Central and local government reach decisions, for instance on planning matters following public inquiries, which in due course of time may be seen to have been ill-advised and therefore to vindicate opponents who had presented counter arguments. Insofar as there is any subsequent analysis of such an outcome, the politicians involved are usually treated as if they had simply been misguided or mistaken in their judgement rather than having deliberately ignored the public interest for baser reasons such as short-term electoral advantage. It is commonplace to view a regrettable decision as the consequence of an inevitably imperfect process. In effect, it is written off as a lost cause with nothing to learn to make such errors less likely to occur in future. At best, aggrieved opponents may have the minor satisfaction of being able to say at a later date “we told you so”.
Could something more positive be derived that could lead to better decisions being made by adopting a new process of re-appraising past ones? One method that can be proposed would be to choose by public consultation or voting a limited number of key decisions on contentious issues that were reached in the past. An independent scrutiny panel would review the outcome of the original decision, say two, three or four years later, as appropriate. Its aim would be to reach a judgement as to whether the outcome was as originally envisaged and whether the evidence presented at the time had been fair, reliable and objective. It would have similar characteristics to a small House of Commons Select Committee inquiry with all-party representation, but crucially also some co-opted independent members with expertise in any critical aspects of its examination.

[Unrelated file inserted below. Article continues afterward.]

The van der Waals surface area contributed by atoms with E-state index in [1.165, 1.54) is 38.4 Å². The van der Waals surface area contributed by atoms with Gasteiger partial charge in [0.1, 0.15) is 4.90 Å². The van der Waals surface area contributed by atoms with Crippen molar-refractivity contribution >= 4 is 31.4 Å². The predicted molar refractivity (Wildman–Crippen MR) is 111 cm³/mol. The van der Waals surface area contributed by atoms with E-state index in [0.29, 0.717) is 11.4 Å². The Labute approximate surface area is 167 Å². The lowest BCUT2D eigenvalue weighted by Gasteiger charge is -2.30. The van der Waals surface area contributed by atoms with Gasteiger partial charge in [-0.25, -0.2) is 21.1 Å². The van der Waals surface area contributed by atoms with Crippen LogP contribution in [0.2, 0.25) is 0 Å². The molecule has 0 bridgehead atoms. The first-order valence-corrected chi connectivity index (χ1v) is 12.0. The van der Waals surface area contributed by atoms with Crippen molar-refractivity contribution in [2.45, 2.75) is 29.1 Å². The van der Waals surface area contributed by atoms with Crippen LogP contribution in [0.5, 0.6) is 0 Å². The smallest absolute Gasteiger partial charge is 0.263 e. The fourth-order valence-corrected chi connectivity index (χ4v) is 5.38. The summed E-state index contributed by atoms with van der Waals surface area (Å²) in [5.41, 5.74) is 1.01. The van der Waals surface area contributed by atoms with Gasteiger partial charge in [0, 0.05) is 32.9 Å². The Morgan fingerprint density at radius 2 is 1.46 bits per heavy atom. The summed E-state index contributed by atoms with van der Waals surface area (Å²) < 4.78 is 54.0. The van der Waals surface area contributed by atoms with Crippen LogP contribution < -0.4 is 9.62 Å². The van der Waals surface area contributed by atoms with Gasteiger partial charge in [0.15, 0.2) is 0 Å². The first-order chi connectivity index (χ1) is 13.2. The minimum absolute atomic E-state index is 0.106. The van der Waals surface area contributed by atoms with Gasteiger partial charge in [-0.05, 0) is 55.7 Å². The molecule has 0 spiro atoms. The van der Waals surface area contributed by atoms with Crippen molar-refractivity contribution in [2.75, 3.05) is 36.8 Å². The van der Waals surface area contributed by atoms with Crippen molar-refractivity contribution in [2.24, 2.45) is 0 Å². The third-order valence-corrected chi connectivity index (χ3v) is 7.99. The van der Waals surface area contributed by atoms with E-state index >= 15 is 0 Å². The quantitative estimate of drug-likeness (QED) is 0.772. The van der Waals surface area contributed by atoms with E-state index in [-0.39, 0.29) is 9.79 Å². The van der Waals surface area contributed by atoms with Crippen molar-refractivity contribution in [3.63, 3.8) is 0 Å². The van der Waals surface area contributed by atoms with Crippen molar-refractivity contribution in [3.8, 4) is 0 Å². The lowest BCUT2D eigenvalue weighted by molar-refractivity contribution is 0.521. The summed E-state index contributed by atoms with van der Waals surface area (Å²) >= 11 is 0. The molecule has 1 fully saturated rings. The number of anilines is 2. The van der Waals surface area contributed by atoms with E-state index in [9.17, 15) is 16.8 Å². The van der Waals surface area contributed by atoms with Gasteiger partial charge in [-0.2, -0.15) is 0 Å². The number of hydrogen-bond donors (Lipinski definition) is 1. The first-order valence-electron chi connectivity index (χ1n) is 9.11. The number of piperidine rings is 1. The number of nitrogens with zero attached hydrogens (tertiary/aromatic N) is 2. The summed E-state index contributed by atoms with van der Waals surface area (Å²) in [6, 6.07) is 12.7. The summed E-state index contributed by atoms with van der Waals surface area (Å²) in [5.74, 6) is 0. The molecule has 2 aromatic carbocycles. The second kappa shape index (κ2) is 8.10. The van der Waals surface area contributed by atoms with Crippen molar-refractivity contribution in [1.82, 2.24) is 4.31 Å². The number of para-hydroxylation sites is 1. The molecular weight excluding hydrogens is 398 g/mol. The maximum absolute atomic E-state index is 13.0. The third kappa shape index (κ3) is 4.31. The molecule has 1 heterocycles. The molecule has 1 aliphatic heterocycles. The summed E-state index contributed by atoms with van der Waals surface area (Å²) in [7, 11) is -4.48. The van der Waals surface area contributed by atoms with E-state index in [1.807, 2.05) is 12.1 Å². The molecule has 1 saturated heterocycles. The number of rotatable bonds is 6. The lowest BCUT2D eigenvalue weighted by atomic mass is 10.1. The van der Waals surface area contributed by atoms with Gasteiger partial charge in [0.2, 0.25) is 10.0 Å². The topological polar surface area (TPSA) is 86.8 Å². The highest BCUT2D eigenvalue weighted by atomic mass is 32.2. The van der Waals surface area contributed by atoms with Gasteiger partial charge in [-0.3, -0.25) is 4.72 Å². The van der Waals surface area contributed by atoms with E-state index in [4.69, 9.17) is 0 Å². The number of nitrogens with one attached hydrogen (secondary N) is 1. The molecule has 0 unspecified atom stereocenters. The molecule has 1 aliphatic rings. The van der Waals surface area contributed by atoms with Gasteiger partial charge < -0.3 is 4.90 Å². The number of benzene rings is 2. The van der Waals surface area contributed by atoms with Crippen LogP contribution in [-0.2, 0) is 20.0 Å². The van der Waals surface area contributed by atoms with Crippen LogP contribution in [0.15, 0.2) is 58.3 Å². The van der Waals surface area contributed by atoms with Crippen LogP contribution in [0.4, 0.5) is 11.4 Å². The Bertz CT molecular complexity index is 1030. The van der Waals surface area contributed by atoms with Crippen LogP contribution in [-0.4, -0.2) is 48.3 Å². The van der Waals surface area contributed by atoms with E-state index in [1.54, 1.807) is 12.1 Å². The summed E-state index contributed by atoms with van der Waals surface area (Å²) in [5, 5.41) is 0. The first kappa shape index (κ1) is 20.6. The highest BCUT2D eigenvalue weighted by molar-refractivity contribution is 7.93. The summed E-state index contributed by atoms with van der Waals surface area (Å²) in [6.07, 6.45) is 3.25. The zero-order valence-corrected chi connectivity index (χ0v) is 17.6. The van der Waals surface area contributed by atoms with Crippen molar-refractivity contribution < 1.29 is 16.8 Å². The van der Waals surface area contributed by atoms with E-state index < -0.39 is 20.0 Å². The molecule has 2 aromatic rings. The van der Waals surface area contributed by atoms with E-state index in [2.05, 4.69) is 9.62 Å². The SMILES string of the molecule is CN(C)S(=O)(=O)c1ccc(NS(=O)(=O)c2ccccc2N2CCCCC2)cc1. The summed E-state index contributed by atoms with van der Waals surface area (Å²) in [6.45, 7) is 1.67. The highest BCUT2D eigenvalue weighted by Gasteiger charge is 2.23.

Such a procedure could represent an invaluable learning process for politicians, civil servants or council officers, and professional advisers as well as for the general public, especially of course those who represented opposing evidence and views on the issue under review. More optimistically, over time, the experience should result in an improvement of both the process employed and the quality of decision-making.
There can be little doubt too that awareness of the possibility of contentious decisions being re-appraised at some time in the future could encourage all those involved to take their responsibilities more seriously. This would impinge on their consciousness not least owing to their wishing to avoid the risk of exposure of their failure to have acted as they should have done, especially with the prospect of critical media coverage. It could also promote presentation of more carefully prepared evidence from all the parties involved. At present, anyone involved knows that they are unlikely to be held to account for getting things wrong because nobody bothers to “rake over old coals” and that, even if that were to happen, they would be likely to be out of office, retired or dead by the time that their decisions or the grounds for their objection were evaluated.
Originally published in Future Perfect: A Compendium of the World’s Greatest Ideas (ed. Nick Temple et al.), 2002. (Learning from re-examining past decisions to improve the quality of future ones.)